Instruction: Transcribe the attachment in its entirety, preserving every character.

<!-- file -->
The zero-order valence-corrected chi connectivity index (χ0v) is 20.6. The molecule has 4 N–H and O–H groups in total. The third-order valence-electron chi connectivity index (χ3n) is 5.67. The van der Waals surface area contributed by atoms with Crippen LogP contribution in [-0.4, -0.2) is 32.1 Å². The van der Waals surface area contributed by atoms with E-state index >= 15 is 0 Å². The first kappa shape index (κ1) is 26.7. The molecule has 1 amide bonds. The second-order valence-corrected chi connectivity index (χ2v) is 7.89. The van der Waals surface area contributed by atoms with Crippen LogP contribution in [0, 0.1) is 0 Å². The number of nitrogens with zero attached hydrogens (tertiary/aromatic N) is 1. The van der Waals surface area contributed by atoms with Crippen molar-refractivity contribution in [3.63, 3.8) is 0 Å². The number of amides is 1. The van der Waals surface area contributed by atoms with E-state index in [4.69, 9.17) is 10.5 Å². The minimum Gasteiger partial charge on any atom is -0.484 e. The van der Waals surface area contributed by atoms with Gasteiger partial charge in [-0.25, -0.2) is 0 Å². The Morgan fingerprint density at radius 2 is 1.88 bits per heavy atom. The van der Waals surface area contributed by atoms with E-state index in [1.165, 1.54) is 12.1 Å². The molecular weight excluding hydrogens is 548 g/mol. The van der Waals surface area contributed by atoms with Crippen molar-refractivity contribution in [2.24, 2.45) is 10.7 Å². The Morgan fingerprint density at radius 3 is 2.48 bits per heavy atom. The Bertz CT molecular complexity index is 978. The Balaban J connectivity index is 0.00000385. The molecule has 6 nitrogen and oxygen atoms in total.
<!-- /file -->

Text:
The zero-order valence-corrected chi connectivity index (χ0v) is 20.6. The molecule has 4 N–H and O–H groups in total. The third-order valence-electron chi connectivity index (χ3n) is 5.67. The van der Waals surface area contributed by atoms with Crippen LogP contribution in [-0.4, -0.2) is 32.1 Å². The van der Waals surface area contributed by atoms with E-state index >= 15 is 0 Å². The first kappa shape index (κ1) is 26.7. The molecule has 1 amide bonds. The second-order valence-corrected chi connectivity index (χ2v) is 7.89. The van der Waals surface area contributed by atoms with Crippen LogP contribution in [0, 0.1) is 0 Å². The number of nitrogens with zero attached hydrogens (tertiary/aromatic N) is 1. The van der Waals surface area contributed by atoms with Crippen molar-refractivity contribution in [3.63, 3.8) is 0 Å². The number of amides is 1. The van der Waals surface area contributed by atoms with E-state index in [4.69, 9.17) is 10.5 Å². The minimum Gasteiger partial charge on any atom is -0.484 e. The van der Waals surface area contributed by atoms with Gasteiger partial charge in [-0.25, -0.2) is 0 Å². The Morgan fingerprint density at radius 2 is 1.88 bits per heavy atom. The van der Waals surface area contributed by atoms with E-state index in [1.165, 1.54) is 12.1 Å². The molecular weight excluding hydrogens is 548 g/mol. The van der Waals surface area contributed by atoms with Crippen molar-refractivity contribution in [2.24, 2.45) is 10.7 Å². The Morgan fingerprint density at radius 3 is 2.48 bits per heavy atom. The Bertz CT molecular complexity index is 978. The Balaban J connectivity index is 0.00000385. The molecule has 6 nitrogen and oxygen atoms in total.